Turkey is also an excellent source of tryptophan, which is why you feel so good after having it. Other great sources include soy protein, egg whites, cod and warm milk. All these foods promote healthy sleep.
Additionally, consuming whole grains such as quinoa, whole grain cereal and whole grain bread can help you sleep better at night. Pair these with omega-3s from fish such as salmon, mackerel, trout and tuna to boost your meal’s sleep-inducing effects.
Cherries are a fabulous source of melatonin. Having cherries or a tart cherry juice without sugar can help regulate sleep. Read more about it here.
Try having chamomile tea as well. Research shows that chamomile has a soothing effect in the body which may also promote deep sleep.
Make sure you avoid having large meals and alcohol at night and these may affect sleep negatively. Needless to say, caffeine should also be minimized or avoided during the p.m.
Recommended Reading: Top Menopause Stats Facing Women
3. Hot flashes and night sweats
Many studies show positive results with the Mediterranean diet to combat hot flashes. This diet comprises the following beauties:
- Olive oil
- Whole grains
- Fruits and vegetables
Although the diet was designed for weight loss, modern research suggests that women who follow the Mediterranean diet are 20 percent less likely to suffer from hot flashes and night sweats. This is a double win because menopause is likely to cause weight gain, which can be managed with this diet.
According to researchers, the high fiber and omega-3 content of this diet helps stabilize estrogen levels in the body, and thus reduces symptoms. Furthermore, this diet keeps blood sugar levels in check too, which explains why so many dieticians recommend it for diabetic patients.
Note that even though you’re supposed to have more of the aforementioned food, you shouldn’t drop other food groups just as meat, fish, nuts and seeds. Make sure your diet has more real foods and fewer processed and synthetic products. Foods such as coffee, alcohol, spicy food, sugar and excess salt are common culprits for triggering hot flashes in menopausal women.
Including foods rich in phytoestrogens is also a great idea to fight menopause symptoms. Phytoestrogens are simply plant estrogens that bind with estrogen receptor sites to give a better hormonal balance in the body.
This explains why populations with predominantly plant-based diets are less likely to experience menopause symptoms. To get phytoestrogens from your diet, have more soy protein, pumpkin, sesame and sunflower seeds, green beans, rhubarb and celery.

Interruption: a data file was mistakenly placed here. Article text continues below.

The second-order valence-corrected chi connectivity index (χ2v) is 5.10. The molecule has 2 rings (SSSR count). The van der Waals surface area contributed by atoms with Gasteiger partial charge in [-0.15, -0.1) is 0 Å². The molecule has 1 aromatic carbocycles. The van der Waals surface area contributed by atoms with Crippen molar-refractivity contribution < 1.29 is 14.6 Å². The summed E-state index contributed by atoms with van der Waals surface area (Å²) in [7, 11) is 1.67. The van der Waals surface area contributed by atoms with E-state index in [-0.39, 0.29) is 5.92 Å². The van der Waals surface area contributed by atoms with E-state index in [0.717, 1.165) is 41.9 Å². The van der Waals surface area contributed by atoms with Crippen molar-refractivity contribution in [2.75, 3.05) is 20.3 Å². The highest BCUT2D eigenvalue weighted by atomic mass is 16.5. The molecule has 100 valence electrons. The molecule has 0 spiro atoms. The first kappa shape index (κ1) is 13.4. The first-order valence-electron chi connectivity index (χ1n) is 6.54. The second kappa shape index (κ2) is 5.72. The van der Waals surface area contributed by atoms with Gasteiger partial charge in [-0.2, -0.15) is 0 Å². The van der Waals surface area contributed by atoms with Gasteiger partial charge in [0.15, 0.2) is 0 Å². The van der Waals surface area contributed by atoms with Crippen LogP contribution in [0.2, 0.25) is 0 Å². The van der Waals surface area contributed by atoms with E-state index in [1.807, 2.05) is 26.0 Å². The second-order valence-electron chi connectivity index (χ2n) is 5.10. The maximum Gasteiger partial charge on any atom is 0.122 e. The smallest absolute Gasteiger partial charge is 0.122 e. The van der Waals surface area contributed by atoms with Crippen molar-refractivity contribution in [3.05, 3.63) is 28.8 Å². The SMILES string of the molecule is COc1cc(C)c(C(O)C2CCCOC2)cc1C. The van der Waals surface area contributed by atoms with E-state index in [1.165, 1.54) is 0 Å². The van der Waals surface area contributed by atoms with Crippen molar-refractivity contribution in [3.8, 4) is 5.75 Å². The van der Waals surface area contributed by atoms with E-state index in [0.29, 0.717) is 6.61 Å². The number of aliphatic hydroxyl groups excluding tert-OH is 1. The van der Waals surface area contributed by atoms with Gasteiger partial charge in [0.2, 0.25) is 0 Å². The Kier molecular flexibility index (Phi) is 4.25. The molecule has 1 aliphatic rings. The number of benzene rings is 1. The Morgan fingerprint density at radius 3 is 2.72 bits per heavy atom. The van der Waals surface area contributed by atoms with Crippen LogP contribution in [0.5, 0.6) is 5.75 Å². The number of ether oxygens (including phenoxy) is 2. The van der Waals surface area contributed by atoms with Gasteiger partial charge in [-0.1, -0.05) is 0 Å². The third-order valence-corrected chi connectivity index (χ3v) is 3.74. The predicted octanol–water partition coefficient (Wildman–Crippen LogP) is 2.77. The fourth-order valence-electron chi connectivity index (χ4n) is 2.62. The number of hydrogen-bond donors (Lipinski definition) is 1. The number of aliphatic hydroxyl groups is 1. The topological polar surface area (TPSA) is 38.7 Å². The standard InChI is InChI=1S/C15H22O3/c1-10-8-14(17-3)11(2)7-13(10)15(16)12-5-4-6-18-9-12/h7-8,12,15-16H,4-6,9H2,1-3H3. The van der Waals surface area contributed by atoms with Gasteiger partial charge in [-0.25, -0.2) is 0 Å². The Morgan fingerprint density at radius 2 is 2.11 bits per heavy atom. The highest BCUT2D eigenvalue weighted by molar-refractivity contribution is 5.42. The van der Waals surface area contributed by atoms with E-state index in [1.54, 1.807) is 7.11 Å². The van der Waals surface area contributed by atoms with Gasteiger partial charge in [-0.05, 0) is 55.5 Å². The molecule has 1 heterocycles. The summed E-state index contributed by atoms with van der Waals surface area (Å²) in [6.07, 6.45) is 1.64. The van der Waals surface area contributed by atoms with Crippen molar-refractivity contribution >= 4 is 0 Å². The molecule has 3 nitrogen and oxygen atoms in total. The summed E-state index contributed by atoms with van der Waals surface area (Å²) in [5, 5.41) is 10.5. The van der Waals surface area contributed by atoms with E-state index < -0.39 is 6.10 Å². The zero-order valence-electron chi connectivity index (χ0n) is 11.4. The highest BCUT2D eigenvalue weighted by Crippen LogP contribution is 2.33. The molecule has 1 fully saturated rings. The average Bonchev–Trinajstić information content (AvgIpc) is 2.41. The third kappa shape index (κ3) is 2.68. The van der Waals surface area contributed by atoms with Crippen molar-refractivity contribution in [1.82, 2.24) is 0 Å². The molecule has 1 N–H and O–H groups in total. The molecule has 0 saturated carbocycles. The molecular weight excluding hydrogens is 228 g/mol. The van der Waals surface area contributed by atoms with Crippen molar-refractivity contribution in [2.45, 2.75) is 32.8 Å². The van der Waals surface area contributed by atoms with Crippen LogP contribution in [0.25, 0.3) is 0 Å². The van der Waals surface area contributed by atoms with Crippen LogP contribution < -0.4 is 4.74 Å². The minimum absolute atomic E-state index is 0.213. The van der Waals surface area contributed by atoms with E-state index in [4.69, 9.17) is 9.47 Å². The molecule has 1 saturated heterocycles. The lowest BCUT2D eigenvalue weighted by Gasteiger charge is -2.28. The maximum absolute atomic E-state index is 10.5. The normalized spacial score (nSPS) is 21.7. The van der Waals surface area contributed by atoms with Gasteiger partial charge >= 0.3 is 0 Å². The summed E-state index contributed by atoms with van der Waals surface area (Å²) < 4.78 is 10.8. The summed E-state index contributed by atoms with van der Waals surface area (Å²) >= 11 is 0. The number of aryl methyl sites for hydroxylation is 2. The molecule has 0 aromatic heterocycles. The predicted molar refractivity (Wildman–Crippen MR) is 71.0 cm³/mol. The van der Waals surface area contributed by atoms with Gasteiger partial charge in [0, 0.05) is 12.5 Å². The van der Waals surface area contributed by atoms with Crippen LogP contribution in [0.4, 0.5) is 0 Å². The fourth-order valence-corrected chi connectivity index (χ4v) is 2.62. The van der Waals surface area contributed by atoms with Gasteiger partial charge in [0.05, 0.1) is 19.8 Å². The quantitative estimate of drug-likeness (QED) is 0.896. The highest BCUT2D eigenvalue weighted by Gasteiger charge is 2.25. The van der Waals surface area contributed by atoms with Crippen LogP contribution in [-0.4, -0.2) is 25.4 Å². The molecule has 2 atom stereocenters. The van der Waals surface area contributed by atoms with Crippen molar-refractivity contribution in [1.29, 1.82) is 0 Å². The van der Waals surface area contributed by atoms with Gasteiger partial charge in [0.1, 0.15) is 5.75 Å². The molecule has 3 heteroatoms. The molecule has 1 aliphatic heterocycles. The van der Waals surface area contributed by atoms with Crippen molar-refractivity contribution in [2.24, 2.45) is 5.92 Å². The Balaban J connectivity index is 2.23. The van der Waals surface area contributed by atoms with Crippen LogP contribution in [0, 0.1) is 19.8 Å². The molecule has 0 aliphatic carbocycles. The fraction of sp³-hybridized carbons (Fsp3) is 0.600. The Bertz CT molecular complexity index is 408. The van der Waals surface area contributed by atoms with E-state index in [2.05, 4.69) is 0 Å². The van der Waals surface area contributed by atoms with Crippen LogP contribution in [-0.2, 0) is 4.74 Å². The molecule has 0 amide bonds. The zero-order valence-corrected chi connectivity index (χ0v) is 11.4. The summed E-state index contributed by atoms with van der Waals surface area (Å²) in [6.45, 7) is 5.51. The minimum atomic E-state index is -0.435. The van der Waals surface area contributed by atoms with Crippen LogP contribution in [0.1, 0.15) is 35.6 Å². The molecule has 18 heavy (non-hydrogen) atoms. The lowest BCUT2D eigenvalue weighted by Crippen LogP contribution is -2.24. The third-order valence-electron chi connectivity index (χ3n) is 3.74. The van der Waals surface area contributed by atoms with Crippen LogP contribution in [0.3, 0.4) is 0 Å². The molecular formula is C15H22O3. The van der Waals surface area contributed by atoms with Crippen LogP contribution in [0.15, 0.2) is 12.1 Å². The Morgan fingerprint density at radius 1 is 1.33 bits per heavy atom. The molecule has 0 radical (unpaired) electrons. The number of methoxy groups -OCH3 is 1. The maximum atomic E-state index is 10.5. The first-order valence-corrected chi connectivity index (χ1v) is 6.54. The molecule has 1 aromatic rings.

4. Declining sex drive
Many women experience a decline in their sex drive during menopause, which is caused by a drop in estrogen levels. Low libido and vaginal dryness are common symptoms many menopausal women complain about.
The North American Menopause Society states that:
“Desire usually (but not always) wanes with age. In general, sex drive decreases gradually with age in both men and women, but women are two to three times more likely to be affected by a decline in sex drive as they age. Reduced sex drive becomes much more common in women starting in their late 40s and 50s.”
To boost your sex drive and reduce vaginal dryness, you need to include the following in your diet:
- L-arginine-rich foods
- Fresh fruits
- Dark chocolate
Some great sources of L-arginine include oatmeal, granola, dairy, nuts, soybeans, chickpeas, garlic and green veggies. These foods aren’t only incredibly healthy; they’re good for your sexual wellness. Pairing an L-arginine-rich food with avocado is a good way to battle lowered sex drive as it’s packed with potassium. Potassium helps regulate thyroid hormones and it even boosts libido.
Chocolate is a popular aphrodisiac for women but it’s important you stick with dark chocolate as milk chocolate contains too much sugar and may worsen menopause symptoms. Dark chocolate stimulates the release of serotonin, thus inducing feelings of happiness and pleasure, somewhat similar to sex.
Don’t go crazy on the chocolate and have it before (or during, if you know what we are talking about) your lovemaking session for maximum benefits.
Asparagus is rich in vitamin E and fresh fruits are packed with antioxidants that boost sexual health.